Specialized podosome-or invadopodia-like structures (PILS) for focal trabecular meshwork extracellular matrix turnover

Mini Aga, John M. Bradley, Kate E. Keller, Mary J. Kelley, Ted S. Acott

Research output: Contribution to journalArticlepeer-review

57 Scopus citations


PURPOSE. There are distinctive areas of colocalization of matrix metalloproteinase (MMP)-2 and-14 on trabecular meshwork (TM) cells that resemble podosomes or invadopodia. Studies were conducted to determine whether TM cells exhibit podosome-or invadopodia-like structures (PILS) and whether they produce focal extracellular matrix (ECM) turnover. METHODS. Porcine and human TM cells and perfused anterior segment organ cultures were studied. Localization of PILS components on TM cells and in sections from anterior segments was determined by immunohistochemistry and confocal microscopy. Cells were grown on type I collagen labeled with fluorescein isothiocyanate (FITC) for degradation analysis. Confocal time lapse images were taken of labeled TM cells on FITC-collagen. RESULTS. Immunostaining for MMP-2, MMP-14, and the typical PILS components cortactin, caldesmon, α-actinin, N-WASP, Arp-3, and cdc42 colocalized on these distinctive structures. Integrin-αV and-β1, fibronectin, and versican colocalized with PILS components. TM cells on FITC-conjugated collagen developed focal regions of degradation. Time-lapse imaging showed dramatic and controlled movement of TM cell processes during this ECM degradation and fragment internalization. MMP-2, MMP-14, and cortactin colocalized at regions that appear to be PILS on cells within the outflow pathway in sections of human anterior segments. CONCLUSIONS. TM cells exhibit areas where PILS components colocalize with MMP-2 and-14. Similar structures are found in sections, suggesting that PILS occur in situ in the outflow pathway. The collagen degradation suggests that PILS may serve as focal sites for targeted ECM turnover, an event linked to modifications of aqueous outflow resistance and intraocular pressure homeostasis.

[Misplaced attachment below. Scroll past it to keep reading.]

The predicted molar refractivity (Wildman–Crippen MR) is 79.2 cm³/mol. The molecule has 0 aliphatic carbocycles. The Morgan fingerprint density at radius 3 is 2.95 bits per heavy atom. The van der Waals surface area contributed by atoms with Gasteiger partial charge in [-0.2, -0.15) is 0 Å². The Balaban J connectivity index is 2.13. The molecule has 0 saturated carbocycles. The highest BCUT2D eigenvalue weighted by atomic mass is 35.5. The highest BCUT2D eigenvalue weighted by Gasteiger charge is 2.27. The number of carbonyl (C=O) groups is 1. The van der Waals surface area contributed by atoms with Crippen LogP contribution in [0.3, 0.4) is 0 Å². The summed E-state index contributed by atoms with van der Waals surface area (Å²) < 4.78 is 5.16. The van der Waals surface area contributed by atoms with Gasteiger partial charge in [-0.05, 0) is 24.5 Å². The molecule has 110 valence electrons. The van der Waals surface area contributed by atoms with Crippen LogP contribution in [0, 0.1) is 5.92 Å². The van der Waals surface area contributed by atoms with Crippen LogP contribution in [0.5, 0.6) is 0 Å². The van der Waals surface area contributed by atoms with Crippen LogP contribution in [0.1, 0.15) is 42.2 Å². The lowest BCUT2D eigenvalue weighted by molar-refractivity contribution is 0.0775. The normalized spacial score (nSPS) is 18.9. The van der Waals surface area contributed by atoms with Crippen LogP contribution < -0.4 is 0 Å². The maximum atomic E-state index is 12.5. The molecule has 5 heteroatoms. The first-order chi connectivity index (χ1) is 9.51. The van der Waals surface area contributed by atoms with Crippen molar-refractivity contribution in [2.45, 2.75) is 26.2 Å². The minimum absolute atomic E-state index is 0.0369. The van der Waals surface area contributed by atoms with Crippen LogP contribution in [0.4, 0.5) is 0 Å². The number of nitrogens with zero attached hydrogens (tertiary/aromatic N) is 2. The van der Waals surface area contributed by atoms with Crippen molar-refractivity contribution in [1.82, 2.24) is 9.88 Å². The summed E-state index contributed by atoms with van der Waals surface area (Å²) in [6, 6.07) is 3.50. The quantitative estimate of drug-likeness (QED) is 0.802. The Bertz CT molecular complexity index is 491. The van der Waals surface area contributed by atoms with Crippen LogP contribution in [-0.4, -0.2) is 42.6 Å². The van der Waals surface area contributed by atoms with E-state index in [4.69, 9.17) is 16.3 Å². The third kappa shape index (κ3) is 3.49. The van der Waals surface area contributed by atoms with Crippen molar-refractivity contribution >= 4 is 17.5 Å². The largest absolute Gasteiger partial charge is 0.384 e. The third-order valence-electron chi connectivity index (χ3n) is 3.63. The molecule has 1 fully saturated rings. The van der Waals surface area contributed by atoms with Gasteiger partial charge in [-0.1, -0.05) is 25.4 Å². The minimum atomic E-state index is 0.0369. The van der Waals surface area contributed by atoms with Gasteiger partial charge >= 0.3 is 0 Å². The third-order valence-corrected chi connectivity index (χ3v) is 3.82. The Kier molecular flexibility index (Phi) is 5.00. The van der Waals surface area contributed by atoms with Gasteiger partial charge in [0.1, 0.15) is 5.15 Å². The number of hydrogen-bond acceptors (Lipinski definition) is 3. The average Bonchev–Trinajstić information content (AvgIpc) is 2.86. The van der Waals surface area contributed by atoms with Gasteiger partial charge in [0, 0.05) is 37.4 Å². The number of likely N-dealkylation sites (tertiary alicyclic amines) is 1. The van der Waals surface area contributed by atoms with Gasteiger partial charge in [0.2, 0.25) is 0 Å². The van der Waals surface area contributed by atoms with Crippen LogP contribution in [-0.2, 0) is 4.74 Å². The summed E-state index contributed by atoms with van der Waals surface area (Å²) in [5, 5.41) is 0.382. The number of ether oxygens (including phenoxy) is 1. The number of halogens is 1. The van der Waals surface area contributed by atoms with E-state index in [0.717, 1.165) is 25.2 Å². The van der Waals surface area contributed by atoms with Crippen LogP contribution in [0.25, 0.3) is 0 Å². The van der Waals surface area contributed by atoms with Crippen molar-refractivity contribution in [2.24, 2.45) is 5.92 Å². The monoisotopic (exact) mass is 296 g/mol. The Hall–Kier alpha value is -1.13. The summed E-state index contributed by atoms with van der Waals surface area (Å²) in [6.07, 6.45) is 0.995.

Original languageEnglish (US)
Pages (from-to)5353-5365
Number of pages13
JournalInvestigative Ophthalmology and Visual Science
Issue number12
StatePublished - 2008

ASJC Scopus subject areas

  • Ophthalmology
  • Sensory Systems
  • Cellular and Molecular Neuroscience


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